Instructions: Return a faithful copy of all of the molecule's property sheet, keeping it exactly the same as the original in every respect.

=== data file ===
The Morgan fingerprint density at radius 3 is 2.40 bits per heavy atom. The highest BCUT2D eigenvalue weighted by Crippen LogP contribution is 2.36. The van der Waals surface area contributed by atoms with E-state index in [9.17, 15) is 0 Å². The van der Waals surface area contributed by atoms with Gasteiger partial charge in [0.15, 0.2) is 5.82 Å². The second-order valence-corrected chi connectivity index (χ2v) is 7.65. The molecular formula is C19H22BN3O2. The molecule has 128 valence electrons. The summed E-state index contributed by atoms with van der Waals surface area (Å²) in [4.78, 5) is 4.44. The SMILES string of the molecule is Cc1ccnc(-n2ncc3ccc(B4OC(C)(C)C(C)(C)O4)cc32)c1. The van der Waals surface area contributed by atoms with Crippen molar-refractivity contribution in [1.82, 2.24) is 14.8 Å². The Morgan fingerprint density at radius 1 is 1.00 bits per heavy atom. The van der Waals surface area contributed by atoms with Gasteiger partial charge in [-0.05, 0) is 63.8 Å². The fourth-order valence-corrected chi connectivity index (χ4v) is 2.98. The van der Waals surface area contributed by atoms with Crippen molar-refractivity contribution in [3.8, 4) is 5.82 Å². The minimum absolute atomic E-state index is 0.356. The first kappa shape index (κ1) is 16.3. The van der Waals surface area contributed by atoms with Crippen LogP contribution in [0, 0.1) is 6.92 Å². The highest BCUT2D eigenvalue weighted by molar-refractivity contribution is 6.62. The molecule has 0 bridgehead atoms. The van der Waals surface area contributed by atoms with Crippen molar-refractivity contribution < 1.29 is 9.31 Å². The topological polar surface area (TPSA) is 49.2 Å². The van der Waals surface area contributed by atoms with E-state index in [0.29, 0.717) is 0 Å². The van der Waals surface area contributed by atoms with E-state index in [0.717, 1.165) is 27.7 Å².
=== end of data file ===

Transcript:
The Morgan fingerprint density at radius 3 is 2.40 bits per heavy atom. The highest BCUT2D eigenvalue weighted by Crippen LogP contribution is 2.36. The van der Waals surface area contributed by atoms with E-state index in [9.17, 15) is 0 Å². The van der Waals surface area contributed by atoms with Gasteiger partial charge in [0.15, 0.2) is 5.82 Å². The second-order valence-corrected chi connectivity index (χ2v) is 7.65. The molecular formula is C19H22BN3O2. The molecule has 128 valence electrons. The summed E-state index contributed by atoms with van der Waals surface area (Å²) in [4.78, 5) is 4.44. The SMILES string of the molecule is Cc1ccnc(-n2ncc3ccc(B4OC(C)(C)C(C)(C)O4)cc32)c1. The van der Waals surface area contributed by atoms with Crippen molar-refractivity contribution in [1.82, 2.24) is 14.8 Å². The Morgan fingerprint density at radius 1 is 1.00 bits per heavy atom. The van der Waals surface area contributed by atoms with Gasteiger partial charge in [-0.05, 0) is 63.8 Å². The fourth-order valence-corrected chi connectivity index (χ4v) is 2.98. The van der Waals surface area contributed by atoms with Crippen molar-refractivity contribution in [3.8, 4) is 5.82 Å². The minimum absolute atomic E-state index is 0.356. The first kappa shape index (κ1) is 16.3. The van der Waals surface area contributed by atoms with Crippen LogP contribution in [0, 0.1) is 6.92 Å². The highest BCUT2D eigenvalue weighted by molar-refractivity contribution is 6.62. The molecule has 0 bridgehead atoms. The van der Waals surface area contributed by atoms with Crippen molar-refractivity contribution < 1.29 is 9.31 Å². The topological polar surface area (TPSA) is 49.2 Å². The van der Waals surface area contributed by atoms with E-state index in [0.29, 0.717) is 0 Å². The van der Waals surface area contributed by atoms with E-state index in [0.717, 1.165) is 27.7 Å².